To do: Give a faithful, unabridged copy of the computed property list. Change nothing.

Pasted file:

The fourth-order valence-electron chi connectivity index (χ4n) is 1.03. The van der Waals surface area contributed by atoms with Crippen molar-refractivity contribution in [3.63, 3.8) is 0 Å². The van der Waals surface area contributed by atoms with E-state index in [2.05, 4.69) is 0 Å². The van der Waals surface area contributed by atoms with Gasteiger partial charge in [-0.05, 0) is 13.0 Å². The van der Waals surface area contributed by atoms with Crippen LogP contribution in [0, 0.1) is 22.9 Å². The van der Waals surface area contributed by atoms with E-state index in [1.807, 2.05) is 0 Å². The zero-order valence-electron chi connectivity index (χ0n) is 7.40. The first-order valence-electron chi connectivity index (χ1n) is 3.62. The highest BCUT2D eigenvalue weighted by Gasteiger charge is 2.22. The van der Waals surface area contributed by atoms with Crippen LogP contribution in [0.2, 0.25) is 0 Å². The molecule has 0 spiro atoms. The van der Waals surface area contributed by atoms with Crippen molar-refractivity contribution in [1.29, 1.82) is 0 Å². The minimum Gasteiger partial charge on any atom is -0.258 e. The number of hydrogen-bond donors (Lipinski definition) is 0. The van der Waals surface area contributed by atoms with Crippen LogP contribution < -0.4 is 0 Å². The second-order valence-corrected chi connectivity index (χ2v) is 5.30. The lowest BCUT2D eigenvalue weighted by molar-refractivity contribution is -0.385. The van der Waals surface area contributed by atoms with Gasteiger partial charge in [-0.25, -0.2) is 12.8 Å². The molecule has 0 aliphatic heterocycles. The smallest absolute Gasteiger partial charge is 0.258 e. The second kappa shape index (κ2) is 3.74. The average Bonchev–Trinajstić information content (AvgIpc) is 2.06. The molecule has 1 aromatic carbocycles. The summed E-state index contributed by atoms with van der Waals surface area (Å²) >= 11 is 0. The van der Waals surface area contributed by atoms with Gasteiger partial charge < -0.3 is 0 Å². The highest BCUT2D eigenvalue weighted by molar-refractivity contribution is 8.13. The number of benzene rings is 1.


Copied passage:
The fourth-order valence-electron chi connectivity index (χ4n) is 1.03. The van der Waals surface area contributed by atoms with Crippen molar-refractivity contribution in [3.63, 3.8) is 0 Å². The van der Waals surface area contributed by atoms with E-state index in [2.05, 4.69) is 0 Å². The van der Waals surface area contributed by atoms with Gasteiger partial charge in [-0.05, 0) is 13.0 Å². The van der Waals surface area contributed by atoms with Crippen LogP contribution in [0, 0.1) is 22.9 Å². The van der Waals surface area contributed by atoms with E-state index in [1.807, 2.05) is 0 Å². The zero-order valence-electron chi connectivity index (χ0n) is 7.40. The first-order valence-electron chi connectivity index (χ1n) is 3.62. The highest BCUT2D eigenvalue weighted by Gasteiger charge is 2.22. The van der Waals surface area contributed by atoms with Crippen LogP contribution in [0.2, 0.25) is 0 Å². The molecule has 0 spiro atoms. The van der Waals surface area contributed by atoms with Crippen molar-refractivity contribution in [1.29, 1.82) is 0 Å². The minimum Gasteiger partial charge on any atom is -0.258 e. The number of hydrogen-bond donors (Lipinski definition) is 0. The van der Waals surface area contributed by atoms with Crippen LogP contribution < -0.4 is 0 Å². The second-order valence-corrected chi connectivity index (χ2v) is 5.30. The lowest BCUT2D eigenvalue weighted by molar-refractivity contribution is -0.385. The van der Waals surface area contributed by atoms with Gasteiger partial charge in [-0.25, -0.2) is 12.8 Å². The molecule has 0 aliphatic heterocycles. The smallest absolute Gasteiger partial charge is 0.258 e. The second kappa shape index (κ2) is 3.74. The average Bonchev–Trinajstić information content (AvgIpc) is 2.06. The molecule has 1 aromatic carbocycles. The summed E-state index contributed by atoms with van der Waals surface area (Å²) >= 11 is 0. The van der Waals surface area contributed by atoms with Gasteiger partial charge < -0.3 is 0 Å². The highest BCUT2D eigenvalue weighted by molar-refractivity contribution is 8.13. The number of benzene rings is 1.